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The Sky Unwashed: A Novel by [Zabytko, Irene]
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4.2 out of 5 stars 230 customer reviews

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Length: 276 pages Word Wise: Enabled Enhanced Typesetting: Enabled
Page Flip: Enabled

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Editorial Reviews

From Publishers Weekly

Ukrainian-American Zabytko's poignant debut novel was inspired by the true story of villagers who defied the forced evacuation of their Ukrainian town after the nuclear accident at Chernobyl in the 1980s. The narrator is septuagenarian Marusia Petrenko, a hard-working grandmother who lives with Yurko, her only son; his wife, Zosia; and their two small children, Katia and Tarasyk, in a tiny house where only a thin curtain separates Marusia's quarters from the rest of the family's. Like many of the townspeople in Starylis, Zosia and Yurko work at the nuclear power plant in nearby Chernobyl. The drama begins one spring weekend in 1986, when several of the village's men do not return home from their shifts at the plant. One by one, the people of Starylis begin to notice a strange metallic taste in the air and to suffer from itchy, watery eyes. The official word is that there has been "a fire" at the plant, according to the militsiia who round up villagers for evacuation to Kiev. But in Kiev things are not much better. The Petrenko family is eventually separated: Marusia stays with Yurko, who is suffering from radiation sickness, and Zosia takes her children to Moscow in hopes of a better life. Over the months that follow, Marusia battles to reunite her family and to return to Starylis, which has been declared uninhabitable due to radiation. While readers may find the English transliterations of names in both Russian and Ukrainian a bit confusing (the city is Kiev on one page and Kyiv on the next, for example), this is a minor irritation in an otherwise quietly insightful novel about a indomitable individual defying the state in order to return to her home. (Mar.)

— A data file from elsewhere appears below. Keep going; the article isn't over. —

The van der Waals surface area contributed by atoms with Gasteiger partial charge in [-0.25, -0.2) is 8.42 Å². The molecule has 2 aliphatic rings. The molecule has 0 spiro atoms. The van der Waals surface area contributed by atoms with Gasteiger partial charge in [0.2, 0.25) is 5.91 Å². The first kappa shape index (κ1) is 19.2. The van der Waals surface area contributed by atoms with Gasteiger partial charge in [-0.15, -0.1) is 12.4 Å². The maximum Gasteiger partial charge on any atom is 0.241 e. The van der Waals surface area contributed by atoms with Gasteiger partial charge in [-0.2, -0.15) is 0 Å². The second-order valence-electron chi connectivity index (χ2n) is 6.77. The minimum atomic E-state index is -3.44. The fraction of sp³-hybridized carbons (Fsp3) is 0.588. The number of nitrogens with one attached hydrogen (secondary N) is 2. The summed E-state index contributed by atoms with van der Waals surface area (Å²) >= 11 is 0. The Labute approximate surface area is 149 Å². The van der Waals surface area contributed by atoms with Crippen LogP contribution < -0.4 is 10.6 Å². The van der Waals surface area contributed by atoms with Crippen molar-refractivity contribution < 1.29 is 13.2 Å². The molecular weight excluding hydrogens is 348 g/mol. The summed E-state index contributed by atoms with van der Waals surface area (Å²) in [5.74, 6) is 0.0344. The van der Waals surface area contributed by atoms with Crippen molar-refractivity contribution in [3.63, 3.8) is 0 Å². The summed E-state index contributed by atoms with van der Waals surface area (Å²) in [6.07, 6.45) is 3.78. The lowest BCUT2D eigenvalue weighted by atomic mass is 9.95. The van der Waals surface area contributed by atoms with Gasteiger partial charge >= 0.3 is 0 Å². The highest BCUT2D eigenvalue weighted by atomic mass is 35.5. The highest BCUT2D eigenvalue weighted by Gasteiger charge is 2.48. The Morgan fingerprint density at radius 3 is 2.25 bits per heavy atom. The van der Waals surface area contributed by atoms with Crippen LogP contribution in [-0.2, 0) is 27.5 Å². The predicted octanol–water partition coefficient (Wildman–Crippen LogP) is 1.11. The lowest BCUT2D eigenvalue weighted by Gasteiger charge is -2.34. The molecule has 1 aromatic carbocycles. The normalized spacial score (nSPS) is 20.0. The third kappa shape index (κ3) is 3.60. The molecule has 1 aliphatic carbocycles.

Copyright 2000 Reed Business Information, Inc.

From Library Journal

Zabytko's riveting first novel explores the aftermath of the 1986 nuclear explosion in Chernobyl through the lives of inhabitants of a tiny Ukranian village. Starlis is a farm town that had become, before the accident, a bedroom community for plant workers. The book follows the foced evacuation of its townspeople to unfamiliar urban centers and charts their attempt to understand what has happened. The bureancratic shuffling and callous doublespeakl that greet their queries about both the environment and the health risks they face are vividly rendered. Throughout, Zabytko - who is Ukranian American - evokes powerful impages of listless, despondent children and wheezing, red-eyed adults, but it is her portrayal of a group of ederly women who defy government dedict and return to their homes that provides the story with heart. Readers will undoubtedly be moved by thier courage, fortitude, and spirit. Although the book occasionally veers into Anit-Communist cant, it is more often poignant and inspiring. Highlt recommended for public and academic libraries. - Eleanor J. Bader, New School for Social Research, Eugene Lang Coll., Brooklyn, NY
Copyright 2000 Reed Business Information, Inc.

Product details

  • File Size: 1185 KB
  • Print Length: 276 pages
  • Publisher: Algonquin Books; 1st edition (March 31, 2000)
  • Publication Date: March 31, 2000
  • Sold by: Amazon Digital Services LLC
  • Language: English
  • ASIN: B00885XJPW
  • Text-to-Speech: Enabled
  • X-Ray:
  • Word Wise: Enabled
  • Lending: Enabled
  • Screen Reader: Supported
  • Enhanced Typesetting: Enabled
  • Amazon Best Sellers Rank: #399,482 Paid in Kindle Store (See Top 100 Paid in Kindle Store)
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